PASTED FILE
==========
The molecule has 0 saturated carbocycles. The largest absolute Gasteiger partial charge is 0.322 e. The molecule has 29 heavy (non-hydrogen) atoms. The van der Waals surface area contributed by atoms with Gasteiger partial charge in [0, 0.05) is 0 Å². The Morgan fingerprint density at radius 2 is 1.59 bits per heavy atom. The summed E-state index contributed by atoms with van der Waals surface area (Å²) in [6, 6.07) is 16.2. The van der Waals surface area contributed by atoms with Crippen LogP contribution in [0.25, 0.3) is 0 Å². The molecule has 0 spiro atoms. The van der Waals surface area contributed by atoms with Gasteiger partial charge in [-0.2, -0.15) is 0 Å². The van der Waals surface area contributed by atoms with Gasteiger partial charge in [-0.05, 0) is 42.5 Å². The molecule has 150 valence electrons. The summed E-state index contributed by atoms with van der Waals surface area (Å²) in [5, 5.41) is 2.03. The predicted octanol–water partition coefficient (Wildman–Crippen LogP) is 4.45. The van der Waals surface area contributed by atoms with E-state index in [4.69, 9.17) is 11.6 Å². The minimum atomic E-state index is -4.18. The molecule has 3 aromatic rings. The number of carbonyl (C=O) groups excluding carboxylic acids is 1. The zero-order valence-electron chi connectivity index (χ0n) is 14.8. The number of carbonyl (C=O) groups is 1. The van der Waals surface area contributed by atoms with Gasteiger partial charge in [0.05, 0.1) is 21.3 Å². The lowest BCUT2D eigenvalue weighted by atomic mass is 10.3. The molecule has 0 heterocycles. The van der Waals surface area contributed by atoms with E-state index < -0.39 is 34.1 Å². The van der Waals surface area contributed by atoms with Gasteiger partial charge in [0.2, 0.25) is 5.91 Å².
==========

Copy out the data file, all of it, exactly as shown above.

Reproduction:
The molecule has 0 saturated carbocycles. The largest absolute Gasteiger partial charge is 0.322 e. The molecule has 29 heavy (non-hydrogen) atoms. The van der Waals surface area contributed by atoms with Gasteiger partial charge in [0, 0.05) is 0 Å². The Morgan fingerprint density at radius 2 is 1.59 bits per heavy atom. The summed E-state index contributed by atoms with van der Waals surface area (Å²) in [6, 6.07) is 16.2. The van der Waals surface area contributed by atoms with Crippen LogP contribution in [0.25, 0.3) is 0 Å². The molecule has 0 spiro atoms. The van der Waals surface area contributed by atoms with Gasteiger partial charge in [-0.2, -0.15) is 0 Å². The van der Waals surface area contributed by atoms with Gasteiger partial charge in [-0.05, 0) is 42.5 Å². The molecule has 150 valence electrons. The summed E-state index contributed by atoms with van der Waals surface area (Å²) in [5, 5.41) is 2.03. The predicted octanol–water partition coefficient (Wildman–Crippen LogP) is 4.45. The van der Waals surface area contributed by atoms with E-state index in [4.69, 9.17) is 11.6 Å². The minimum atomic E-state index is -4.18. The molecule has 3 aromatic rings. The number of carbonyl (C=O) groups excluding carboxylic acids is 1. The zero-order valence-electron chi connectivity index (χ0n) is 14.8. The number of carbonyl (C=O) groups is 1. The van der Waals surface area contributed by atoms with Gasteiger partial charge in [0.05, 0.1) is 21.3 Å². The lowest BCUT2D eigenvalue weighted by atomic mass is 10.3. The molecule has 0 heterocycles. The van der Waals surface area contributed by atoms with E-state index < -0.39 is 34.1 Å². The van der Waals surface area contributed by atoms with Gasteiger partial charge in [0.2, 0.25) is 5.91 Å².